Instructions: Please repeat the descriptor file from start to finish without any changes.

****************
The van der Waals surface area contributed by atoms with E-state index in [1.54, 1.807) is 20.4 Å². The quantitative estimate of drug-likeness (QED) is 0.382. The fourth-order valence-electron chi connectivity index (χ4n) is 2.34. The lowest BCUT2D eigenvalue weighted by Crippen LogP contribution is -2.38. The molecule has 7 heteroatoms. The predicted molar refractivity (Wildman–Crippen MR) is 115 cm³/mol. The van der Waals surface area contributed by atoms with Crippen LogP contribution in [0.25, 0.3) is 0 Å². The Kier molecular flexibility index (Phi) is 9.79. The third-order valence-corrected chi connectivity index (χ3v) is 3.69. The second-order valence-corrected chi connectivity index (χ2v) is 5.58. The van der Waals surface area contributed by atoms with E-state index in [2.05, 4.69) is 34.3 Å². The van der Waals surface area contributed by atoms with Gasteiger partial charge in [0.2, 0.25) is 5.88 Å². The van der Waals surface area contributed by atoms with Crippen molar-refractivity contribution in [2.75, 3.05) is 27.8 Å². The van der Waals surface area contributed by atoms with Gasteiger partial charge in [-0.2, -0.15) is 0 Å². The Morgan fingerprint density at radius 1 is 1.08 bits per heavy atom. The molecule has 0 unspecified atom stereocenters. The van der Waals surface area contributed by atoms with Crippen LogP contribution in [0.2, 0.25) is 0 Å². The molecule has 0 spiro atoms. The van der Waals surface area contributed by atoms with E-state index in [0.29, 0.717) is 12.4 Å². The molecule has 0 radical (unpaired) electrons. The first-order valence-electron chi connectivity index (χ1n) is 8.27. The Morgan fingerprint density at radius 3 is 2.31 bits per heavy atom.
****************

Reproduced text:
The van der Waals surface area contributed by atoms with E-state index in [1.54, 1.807) is 20.4 Å². The quantitative estimate of drug-likeness (QED) is 0.382. The fourth-order valence-electron chi connectivity index (χ4n) is 2.34. The lowest BCUT2D eigenvalue weighted by Crippen LogP contribution is -2.38. The molecule has 7 heteroatoms. The predicted molar refractivity (Wildman–Crippen MR) is 115 cm³/mol. The van der Waals surface area contributed by atoms with Crippen LogP contribution in [0.25, 0.3) is 0 Å². The Kier molecular flexibility index (Phi) is 9.79. The third-order valence-corrected chi connectivity index (χ3v) is 3.69. The second-order valence-corrected chi connectivity index (χ2v) is 5.58. The van der Waals surface area contributed by atoms with E-state index in [2.05, 4.69) is 34.3 Å². The van der Waals surface area contributed by atoms with Gasteiger partial charge in [0.2, 0.25) is 5.88 Å². The van der Waals surface area contributed by atoms with Crippen molar-refractivity contribution in [2.75, 3.05) is 27.8 Å². The van der Waals surface area contributed by atoms with Gasteiger partial charge in [-0.2, -0.15) is 0 Å². The Morgan fingerprint density at radius 1 is 1.08 bits per heavy atom. The molecule has 0 unspecified atom stereocenters. The van der Waals surface area contributed by atoms with Crippen LogP contribution in [0.2, 0.25) is 0 Å². The molecule has 0 spiro atoms. The van der Waals surface area contributed by atoms with E-state index in [0.29, 0.717) is 12.4 Å². The molecule has 0 radical (unpaired) electrons. The first-order valence-electron chi connectivity index (χ1n) is 8.27. The Morgan fingerprint density at radius 3 is 2.31 bits per heavy atom.